Today, surfing reminded me of my days doing Tai Chi.
OK, you say. Whatever. Hear me out.
My buddy and co-worker Dudley said I should do Tai Chi with him. I had seen them do it (since “perform” or “workout” don’t work too well) at the Jardin du Luxembourg one May morning, and it looked blissful. (Plus, twenty years later I manage to get a gratuitous reference to the Jardin du Luxenbourg in a blog post!). So I did join.
We had one wonderful teacher, a master of his art. Apparently, a routine consists of 32 moves, and he would explain one after the other. The whole routine would last something like 15 minutes. By the time we became Tai Chi masters, we would have achieved perfection in each of the moves.
I sucked. My suckage was total. I am glad I didn’t fatally wound anyone in the gigantic room, since I managed to always move in the wrong direction. It was comical. Dudley laughed half the time. I am sure he told his wife every night, because when she saw me for the first time, she giggled like a schoolgirl. When I meet his kids for the first time, they’ll giggle, too.
I didn’t really suck totally. But I managed to suck every class. How is that possible? It’s the way the instructor taught: he would start with sequence 1. Then we would repeat sequence 1 and add sequence 2. When we would have done that, we’d start with sequence 1, go on to sequence 2, then finish with sequence 3.
That way, we got to do sequence 32 at most once every class. I really had no idea what the last seven sequences looked like until the year was over.
Now, in Western-style classes things are different: you learn sequence 1. When you know how that goes, you move on to sequence 2. When you are done with that, you learn to tie sequence 2 to sequence 1. Then you move on to sequence 3, tie it to 2. Then 4, etc. That’s a very efficient process, and ensures that you learn all parts of your workout/dance equally well.
Instead, in Tai Chi (at least according to our teacher), you would mysteriously always be worse at sequence 32 than at sequence 1.
How does that matter for surfing? Because surfing is just like Tai Chi: until you know the first item in surfing, you cannot move on to item 2. If you don’t know how to duck dive, you’ll have a hard time reaching the lineup. If you can’t reach the lineup, you’ll always be stuck in small fry or whitewash.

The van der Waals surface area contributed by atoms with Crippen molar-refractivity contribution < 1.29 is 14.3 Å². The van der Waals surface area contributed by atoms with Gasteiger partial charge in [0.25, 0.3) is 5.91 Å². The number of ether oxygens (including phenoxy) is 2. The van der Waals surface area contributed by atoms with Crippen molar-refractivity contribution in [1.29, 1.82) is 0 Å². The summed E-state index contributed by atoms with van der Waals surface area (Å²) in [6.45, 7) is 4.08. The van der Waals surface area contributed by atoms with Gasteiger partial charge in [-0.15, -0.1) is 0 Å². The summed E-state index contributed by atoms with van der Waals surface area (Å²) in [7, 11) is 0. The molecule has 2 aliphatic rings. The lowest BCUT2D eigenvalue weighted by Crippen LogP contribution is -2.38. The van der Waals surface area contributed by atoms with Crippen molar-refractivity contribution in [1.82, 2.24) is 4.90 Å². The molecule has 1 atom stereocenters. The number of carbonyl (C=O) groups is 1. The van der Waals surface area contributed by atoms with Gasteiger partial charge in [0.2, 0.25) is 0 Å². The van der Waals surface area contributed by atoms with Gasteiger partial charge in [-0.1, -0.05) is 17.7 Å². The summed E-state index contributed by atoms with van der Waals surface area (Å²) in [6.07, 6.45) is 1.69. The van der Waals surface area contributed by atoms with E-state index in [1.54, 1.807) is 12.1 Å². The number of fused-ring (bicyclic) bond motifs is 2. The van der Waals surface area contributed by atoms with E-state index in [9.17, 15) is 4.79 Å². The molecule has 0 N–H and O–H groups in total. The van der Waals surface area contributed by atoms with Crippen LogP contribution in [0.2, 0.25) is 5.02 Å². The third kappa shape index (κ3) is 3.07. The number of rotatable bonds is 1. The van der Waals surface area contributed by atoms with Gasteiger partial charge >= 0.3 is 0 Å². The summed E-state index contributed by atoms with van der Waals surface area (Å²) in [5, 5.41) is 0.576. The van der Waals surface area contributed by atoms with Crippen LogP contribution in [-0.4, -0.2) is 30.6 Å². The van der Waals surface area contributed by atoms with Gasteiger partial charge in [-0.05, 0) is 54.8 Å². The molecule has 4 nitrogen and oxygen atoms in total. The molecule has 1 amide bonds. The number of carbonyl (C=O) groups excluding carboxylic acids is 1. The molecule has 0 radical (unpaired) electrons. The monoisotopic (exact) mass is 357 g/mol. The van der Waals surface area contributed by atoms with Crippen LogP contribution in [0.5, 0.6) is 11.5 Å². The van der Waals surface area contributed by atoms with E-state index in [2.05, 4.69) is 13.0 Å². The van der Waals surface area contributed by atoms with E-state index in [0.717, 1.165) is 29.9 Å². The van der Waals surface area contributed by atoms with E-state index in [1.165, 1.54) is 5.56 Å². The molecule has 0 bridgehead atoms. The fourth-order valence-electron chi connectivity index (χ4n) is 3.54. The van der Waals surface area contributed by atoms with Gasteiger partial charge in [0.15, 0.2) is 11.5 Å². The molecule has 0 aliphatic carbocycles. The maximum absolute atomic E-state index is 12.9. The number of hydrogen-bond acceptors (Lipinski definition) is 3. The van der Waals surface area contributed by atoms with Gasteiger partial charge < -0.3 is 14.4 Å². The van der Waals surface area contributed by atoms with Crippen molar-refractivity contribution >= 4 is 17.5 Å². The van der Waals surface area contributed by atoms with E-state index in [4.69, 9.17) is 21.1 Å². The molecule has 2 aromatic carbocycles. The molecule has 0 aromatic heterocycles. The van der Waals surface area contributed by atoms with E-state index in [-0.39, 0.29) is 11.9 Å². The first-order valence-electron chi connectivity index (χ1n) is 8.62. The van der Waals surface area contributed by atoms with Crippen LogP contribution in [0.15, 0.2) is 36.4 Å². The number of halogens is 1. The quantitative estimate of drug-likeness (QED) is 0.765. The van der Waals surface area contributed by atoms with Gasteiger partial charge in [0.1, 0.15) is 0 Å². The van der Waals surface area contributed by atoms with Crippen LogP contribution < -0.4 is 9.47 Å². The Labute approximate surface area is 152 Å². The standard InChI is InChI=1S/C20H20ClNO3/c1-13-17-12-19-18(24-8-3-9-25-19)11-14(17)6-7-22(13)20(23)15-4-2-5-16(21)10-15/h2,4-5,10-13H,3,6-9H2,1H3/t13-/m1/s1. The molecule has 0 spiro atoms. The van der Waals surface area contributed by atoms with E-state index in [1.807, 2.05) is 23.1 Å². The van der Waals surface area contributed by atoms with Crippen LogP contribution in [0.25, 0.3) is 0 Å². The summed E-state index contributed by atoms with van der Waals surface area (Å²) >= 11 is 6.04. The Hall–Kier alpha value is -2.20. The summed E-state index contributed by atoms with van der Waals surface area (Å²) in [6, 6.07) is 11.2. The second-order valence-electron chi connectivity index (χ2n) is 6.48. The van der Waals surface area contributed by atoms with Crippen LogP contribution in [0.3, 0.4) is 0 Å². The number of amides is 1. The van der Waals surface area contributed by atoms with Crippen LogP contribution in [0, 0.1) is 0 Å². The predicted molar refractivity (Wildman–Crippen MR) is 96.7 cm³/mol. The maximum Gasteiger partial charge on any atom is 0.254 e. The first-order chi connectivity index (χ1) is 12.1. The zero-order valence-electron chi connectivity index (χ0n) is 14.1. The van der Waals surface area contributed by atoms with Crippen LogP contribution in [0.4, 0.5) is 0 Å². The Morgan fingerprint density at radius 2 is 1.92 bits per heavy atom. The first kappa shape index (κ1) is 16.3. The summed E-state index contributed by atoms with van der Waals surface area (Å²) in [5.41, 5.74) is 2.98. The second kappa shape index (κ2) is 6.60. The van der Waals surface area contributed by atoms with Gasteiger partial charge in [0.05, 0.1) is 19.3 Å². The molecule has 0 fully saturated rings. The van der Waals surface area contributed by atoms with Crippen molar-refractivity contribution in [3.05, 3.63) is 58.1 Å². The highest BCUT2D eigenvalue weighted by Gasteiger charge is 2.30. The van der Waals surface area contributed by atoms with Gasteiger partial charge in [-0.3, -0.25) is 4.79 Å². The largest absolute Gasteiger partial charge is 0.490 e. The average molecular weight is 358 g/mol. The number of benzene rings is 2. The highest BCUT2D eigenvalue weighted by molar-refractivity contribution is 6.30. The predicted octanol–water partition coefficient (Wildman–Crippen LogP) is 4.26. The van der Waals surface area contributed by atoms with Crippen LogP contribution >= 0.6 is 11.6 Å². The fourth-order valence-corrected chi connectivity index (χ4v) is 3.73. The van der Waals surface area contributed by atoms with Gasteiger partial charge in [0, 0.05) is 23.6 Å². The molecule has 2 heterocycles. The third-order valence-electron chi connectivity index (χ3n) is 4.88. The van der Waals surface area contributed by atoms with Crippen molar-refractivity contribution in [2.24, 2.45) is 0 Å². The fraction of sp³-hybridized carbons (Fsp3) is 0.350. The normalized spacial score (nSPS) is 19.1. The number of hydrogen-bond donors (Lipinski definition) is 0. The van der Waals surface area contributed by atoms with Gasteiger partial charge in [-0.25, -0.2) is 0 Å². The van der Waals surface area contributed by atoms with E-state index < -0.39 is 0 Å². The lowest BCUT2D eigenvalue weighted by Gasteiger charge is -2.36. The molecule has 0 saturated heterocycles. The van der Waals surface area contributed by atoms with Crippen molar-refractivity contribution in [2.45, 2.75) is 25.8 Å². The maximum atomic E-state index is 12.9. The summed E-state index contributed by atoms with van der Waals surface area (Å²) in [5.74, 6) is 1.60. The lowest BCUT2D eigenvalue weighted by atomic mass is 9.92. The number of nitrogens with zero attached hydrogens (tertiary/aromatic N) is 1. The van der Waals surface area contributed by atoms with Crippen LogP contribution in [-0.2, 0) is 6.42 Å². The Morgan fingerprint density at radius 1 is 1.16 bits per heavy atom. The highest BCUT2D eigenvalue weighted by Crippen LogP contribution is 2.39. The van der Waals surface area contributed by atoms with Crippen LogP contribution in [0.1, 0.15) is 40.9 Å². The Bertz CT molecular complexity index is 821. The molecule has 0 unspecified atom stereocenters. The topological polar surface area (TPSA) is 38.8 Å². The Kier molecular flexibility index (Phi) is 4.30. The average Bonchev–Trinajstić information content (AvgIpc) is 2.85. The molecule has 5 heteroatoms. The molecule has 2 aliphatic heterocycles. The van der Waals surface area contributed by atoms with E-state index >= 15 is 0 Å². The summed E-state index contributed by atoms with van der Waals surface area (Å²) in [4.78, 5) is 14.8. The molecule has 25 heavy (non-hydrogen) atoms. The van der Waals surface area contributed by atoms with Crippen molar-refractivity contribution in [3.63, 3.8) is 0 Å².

Once you are in the lineup, you have to learn how to get into the waves. Until you do that, waves will either bury you or pass you by.
Once you know how to get into a wave, you need to learn how to pop up in good time and master standing. This part is all muscle memory – which really stinks, because it means you need to pop up hundreds or thousands of time just to learn how that goes. But until you do, you can’t do anything with a wave.
The rest is the same way: once you are on the wave, you need to learn to move your board; once you know how to move your board, you need to learn the different tricks; once you learned the different tricks… that’s your sequence 32!
Today reminded me of that. We had a big storm that dumped the catastrophic amount of 1 inch of rain on San Diego. Usually, the day after a storm is awful: bumpy, uneven, sectiony, catastrophic. To make things worse, the waves were supposed to be overhead. Overhead wind swell means lots and lots of paddling. I was not really looking forward.
But then we got into the water. The paddle out was horrible, with wave after wave washing over me and pushing and pulling in all directions. Twice I had some guy paddling in front of me, who was almost thrown onto my board when a wave washed by.
Then, the waves in the lineup. Ugly, for sure. But they were narrow, with shoulders that would get steep in the center, but had little punch on the sides. I knew how to handle them, and I knew I didn’t need to be afraid. So I took them. And I surprised myself, by having tons of fun, hopping on and riding down, moving on back up.
I am getting there. I am somewhere between 21 and 22, with another huge mountain of skill waiting to be conquered.
But it feels good!